12th June 2020

In_pictures Coronavirus: Pandemic photographs shared to create archive

In_pictures Coronavirus: Pandemic photographs shared to create archive

In_pictures

in_pictures Lough Leane, KilarneyImage copyright
Paul O’Shea

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People are being encouraged to share images of the changing landscape during the pandemic

Pictures of rainbows, decorated trees and painted stones, as well as coronavirus-related graffiti, are being collected for a photographic archive.

Thousands of people were moved to create artwork during the lockdown and researchers are keen to capture the spirit of the time for posterity.

The Viral Archive project is being put together by researchers in Coventry, Cork and London.

About 600 photographs from around the world have so far been submitted.

But the researchers would like more.

Image copyright
Bronwen Thomas

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The project aims to gather images of signs, art and graffiti along with murals like this in Poole Park, Poole

Rosie Everett, from the School of Life Sciences at the University of Warwick, said she had been working with “a mixed bunch of archaeologists” from University College Cork (UCC) and University College London (UCL) on the project while unable to carry out any of her usual field research.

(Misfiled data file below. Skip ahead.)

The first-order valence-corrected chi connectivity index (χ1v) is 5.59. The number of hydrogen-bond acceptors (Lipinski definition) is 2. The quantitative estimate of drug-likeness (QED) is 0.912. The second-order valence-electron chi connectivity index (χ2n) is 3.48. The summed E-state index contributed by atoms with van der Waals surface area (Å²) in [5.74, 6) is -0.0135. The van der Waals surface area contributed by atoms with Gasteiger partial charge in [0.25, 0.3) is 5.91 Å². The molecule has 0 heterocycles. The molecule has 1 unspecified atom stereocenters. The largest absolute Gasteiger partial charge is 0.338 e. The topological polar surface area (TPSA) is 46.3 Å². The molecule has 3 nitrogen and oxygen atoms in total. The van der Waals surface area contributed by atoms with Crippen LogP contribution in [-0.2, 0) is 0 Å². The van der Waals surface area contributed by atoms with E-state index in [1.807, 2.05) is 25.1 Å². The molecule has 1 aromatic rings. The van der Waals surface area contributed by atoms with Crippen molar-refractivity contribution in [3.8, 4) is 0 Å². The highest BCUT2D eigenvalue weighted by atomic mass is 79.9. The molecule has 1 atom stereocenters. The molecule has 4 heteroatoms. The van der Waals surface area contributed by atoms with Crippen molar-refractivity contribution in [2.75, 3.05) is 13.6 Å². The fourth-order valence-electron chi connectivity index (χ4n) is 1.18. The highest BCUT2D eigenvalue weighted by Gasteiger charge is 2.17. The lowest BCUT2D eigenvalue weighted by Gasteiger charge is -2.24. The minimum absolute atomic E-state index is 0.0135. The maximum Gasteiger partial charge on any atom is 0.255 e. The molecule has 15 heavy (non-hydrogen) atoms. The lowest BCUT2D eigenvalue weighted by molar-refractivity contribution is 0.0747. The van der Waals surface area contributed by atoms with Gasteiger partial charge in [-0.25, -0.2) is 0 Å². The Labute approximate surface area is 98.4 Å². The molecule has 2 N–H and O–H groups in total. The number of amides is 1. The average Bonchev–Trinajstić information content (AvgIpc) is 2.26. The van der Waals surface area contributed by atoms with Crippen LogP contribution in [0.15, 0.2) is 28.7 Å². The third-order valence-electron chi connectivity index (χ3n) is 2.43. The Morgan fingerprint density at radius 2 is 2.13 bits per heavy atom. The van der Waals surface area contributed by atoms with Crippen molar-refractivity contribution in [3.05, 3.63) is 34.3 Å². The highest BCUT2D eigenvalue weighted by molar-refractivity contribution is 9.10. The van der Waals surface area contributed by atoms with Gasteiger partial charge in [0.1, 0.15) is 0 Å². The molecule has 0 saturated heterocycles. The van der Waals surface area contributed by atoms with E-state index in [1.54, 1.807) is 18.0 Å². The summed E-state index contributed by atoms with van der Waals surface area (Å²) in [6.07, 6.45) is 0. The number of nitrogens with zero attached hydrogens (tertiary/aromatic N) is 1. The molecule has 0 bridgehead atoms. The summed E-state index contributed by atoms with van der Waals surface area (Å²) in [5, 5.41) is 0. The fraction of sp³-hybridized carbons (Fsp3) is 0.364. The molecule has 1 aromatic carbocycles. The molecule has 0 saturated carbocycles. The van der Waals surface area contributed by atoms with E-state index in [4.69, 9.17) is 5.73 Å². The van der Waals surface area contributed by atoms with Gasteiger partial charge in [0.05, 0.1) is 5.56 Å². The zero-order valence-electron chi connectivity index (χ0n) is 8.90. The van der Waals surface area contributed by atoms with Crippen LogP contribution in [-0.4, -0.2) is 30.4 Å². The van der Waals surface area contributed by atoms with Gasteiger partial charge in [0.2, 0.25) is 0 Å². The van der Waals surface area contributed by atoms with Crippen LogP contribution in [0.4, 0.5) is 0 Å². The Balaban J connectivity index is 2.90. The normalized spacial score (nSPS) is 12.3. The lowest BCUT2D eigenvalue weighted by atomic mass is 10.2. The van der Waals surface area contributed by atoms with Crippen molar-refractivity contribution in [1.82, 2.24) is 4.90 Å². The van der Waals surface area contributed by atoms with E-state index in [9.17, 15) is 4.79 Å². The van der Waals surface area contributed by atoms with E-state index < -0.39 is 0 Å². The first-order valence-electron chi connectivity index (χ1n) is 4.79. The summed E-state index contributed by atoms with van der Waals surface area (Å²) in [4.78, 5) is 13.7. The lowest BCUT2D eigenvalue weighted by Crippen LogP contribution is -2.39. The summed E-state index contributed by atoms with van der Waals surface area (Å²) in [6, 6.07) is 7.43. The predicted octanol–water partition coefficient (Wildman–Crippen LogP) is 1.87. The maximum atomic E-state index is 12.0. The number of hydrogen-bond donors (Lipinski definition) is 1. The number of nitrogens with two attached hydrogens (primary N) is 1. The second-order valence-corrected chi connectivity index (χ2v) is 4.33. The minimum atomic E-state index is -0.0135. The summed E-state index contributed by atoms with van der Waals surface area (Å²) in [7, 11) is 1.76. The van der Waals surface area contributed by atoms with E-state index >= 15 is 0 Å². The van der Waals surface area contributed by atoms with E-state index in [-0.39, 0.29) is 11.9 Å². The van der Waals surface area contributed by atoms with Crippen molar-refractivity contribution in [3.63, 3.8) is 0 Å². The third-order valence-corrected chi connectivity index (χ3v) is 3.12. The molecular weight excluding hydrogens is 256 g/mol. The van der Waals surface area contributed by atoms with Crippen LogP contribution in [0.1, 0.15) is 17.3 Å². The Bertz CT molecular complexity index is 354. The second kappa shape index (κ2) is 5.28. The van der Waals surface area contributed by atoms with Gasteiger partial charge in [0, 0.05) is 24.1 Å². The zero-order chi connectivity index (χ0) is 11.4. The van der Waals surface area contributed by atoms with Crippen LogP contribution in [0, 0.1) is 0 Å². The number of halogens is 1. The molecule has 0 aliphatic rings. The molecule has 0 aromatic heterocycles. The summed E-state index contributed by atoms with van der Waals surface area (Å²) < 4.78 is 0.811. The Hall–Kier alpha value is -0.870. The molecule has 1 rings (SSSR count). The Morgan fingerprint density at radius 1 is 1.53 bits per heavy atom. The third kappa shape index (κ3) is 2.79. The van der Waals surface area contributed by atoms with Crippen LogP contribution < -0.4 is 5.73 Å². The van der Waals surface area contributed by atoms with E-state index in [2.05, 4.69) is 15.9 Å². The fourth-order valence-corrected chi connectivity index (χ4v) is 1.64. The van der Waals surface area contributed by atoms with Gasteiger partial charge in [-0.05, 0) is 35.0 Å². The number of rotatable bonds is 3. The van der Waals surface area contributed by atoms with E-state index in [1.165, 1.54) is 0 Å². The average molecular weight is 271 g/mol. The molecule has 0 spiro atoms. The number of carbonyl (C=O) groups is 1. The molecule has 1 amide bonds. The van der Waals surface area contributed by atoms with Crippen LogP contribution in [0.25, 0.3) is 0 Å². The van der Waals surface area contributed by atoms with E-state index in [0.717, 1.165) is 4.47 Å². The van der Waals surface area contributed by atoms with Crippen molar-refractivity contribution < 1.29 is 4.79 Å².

It is hoped the archive will show the changes that occur in the landscape due to the global crisis – pinpointing a moment in time, she said.

Image copyright
Cyran Dorman

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Cyran Dorman who submitted this photograph from Liverpool said the message was ‘heartbreaking’

“The pandemic isn’t a positive experience for anybody – we understand the harsh realities of people that are suffering – but we also wanted to try and capture the light cutting through,” she said.

Image copyright
Paul O’Shea

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Paul O’Shea said he photographed a sign with these words by Seamus Heaney whilst on his morning run in Killarney, Ireland

Image copyright
Kelly Smith

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Photographer Kelly Smith said the display at a care home in Bulkington, Warwickshire has developed over the weeks

She encouraged people to recognise and capture the changes in their local environment and share the images on the project’s Twitter feed @Viral_Archive.

The photographs will eventually be downloaded and put in a permanent archive at UCC.

Image copyright
Charlotte Frearson

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The research has set out to capture a ‘timeline’ of the pandemic, including the political response

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